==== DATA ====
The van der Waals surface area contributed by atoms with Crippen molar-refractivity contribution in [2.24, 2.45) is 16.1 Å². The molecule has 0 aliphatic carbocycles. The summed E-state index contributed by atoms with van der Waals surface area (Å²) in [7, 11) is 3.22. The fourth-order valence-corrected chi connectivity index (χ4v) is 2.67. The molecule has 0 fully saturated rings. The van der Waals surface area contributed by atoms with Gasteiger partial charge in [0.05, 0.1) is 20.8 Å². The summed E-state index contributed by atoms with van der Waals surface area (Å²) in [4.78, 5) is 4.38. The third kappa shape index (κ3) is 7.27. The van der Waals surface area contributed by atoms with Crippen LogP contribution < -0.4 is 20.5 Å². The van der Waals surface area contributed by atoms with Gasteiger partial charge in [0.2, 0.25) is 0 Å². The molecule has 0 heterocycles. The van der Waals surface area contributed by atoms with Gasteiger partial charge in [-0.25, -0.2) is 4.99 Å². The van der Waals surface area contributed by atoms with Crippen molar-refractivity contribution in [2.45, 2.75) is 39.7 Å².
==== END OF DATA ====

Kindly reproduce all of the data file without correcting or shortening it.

The van der Waals surface area contributed by atoms with Crippen molar-refractivity contribution in [2.24, 2.45) is 16.1 Å². The molecule has 0 aliphatic carbocycles. The summed E-state index contributed by atoms with van der Waals surface area (Å²) in [7, 11) is 3.22. The fourth-order valence-corrected chi connectivity index (χ4v) is 2.67. The molecule has 0 fully saturated rings. The van der Waals surface area contributed by atoms with Gasteiger partial charge in [0.05, 0.1) is 20.8 Å². The summed E-state index contributed by atoms with van der Waals surface area (Å²) in [4.78, 5) is 4.38. The third kappa shape index (κ3) is 7.27. The van der Waals surface area contributed by atoms with Crippen LogP contribution < -0.4 is 20.5 Å². The van der Waals surface area contributed by atoms with Gasteiger partial charge in [0.2, 0.25) is 0 Å². The molecule has 0 heterocycles. The van der Waals surface area contributed by atoms with Gasteiger partial charge in [-0.25, -0.2) is 4.99 Å². The van der Waals surface area contributed by atoms with Crippen molar-refractivity contribution in [2.45, 2.75) is 39.7 Å².